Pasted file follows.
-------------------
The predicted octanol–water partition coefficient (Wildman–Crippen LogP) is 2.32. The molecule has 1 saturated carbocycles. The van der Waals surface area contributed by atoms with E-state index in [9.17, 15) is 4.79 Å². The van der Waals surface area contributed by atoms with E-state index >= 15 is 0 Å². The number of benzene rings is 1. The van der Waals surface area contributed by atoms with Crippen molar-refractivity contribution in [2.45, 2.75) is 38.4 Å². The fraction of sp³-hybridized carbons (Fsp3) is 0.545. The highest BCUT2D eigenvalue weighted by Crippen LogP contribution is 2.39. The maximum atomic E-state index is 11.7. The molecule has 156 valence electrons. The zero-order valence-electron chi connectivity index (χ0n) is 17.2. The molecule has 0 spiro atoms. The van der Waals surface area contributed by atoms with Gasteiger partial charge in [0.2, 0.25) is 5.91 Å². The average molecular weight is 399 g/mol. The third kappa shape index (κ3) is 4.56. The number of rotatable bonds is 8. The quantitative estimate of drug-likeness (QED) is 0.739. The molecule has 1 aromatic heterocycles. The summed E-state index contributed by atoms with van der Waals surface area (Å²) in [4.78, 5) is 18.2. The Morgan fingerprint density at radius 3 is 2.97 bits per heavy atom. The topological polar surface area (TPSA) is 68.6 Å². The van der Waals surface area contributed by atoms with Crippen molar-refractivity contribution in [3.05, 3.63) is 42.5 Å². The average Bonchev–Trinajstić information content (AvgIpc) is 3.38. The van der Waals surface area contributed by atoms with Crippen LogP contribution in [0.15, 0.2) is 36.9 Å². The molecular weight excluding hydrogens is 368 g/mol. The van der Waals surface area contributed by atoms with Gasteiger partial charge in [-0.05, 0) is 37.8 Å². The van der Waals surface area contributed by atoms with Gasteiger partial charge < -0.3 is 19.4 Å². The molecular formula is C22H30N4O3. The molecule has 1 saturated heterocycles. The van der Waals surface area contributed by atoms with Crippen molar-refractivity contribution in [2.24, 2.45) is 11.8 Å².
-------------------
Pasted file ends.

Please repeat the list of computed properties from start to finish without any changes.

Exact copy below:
The predicted octanol–water partition coefficient (Wildman–Crippen LogP) is 2.32. The molecule has 1 saturated carbocycles. The van der Waals surface area contributed by atoms with E-state index in [9.17, 15) is 4.79 Å². The van der Waals surface area contributed by atoms with E-state index >= 15 is 0 Å². The number of benzene rings is 1. The van der Waals surface area contributed by atoms with Crippen molar-refractivity contribution in [2.45, 2.75) is 38.4 Å². The fraction of sp³-hybridized carbons (Fsp3) is 0.545. The highest BCUT2D eigenvalue weighted by Crippen LogP contribution is 2.39. The maximum atomic E-state index is 11.7. The molecule has 156 valence electrons. The zero-order valence-electron chi connectivity index (χ0n) is 17.2. The molecule has 0 spiro atoms. The van der Waals surface area contributed by atoms with Gasteiger partial charge in [0.2, 0.25) is 5.91 Å². The average molecular weight is 399 g/mol. The third kappa shape index (κ3) is 4.56. The number of rotatable bonds is 8. The quantitative estimate of drug-likeness (QED) is 0.739. The molecule has 1 aromatic heterocycles. The summed E-state index contributed by atoms with van der Waals surface area (Å²) in [4.78, 5) is 18.2. The Morgan fingerprint density at radius 3 is 2.97 bits per heavy atom. The topological polar surface area (TPSA) is 68.6 Å². The van der Waals surface area contributed by atoms with Crippen molar-refractivity contribution in [3.05, 3.63) is 42.5 Å². The average Bonchev–Trinajstić information content (AvgIpc) is 3.38. The van der Waals surface area contributed by atoms with Crippen LogP contribution in [0.15, 0.2) is 36.9 Å². The molecular weight excluding hydrogens is 368 g/mol. The van der Waals surface area contributed by atoms with Gasteiger partial charge in [-0.05, 0) is 37.8 Å². The van der Waals surface area contributed by atoms with Gasteiger partial charge < -0.3 is 19.4 Å². The molecular formula is C22H30N4O3. The molecule has 1 saturated heterocycles. The van der Waals surface area contributed by atoms with Crippen molar-refractivity contribution in [2.24, 2.45) is 11.8 Å².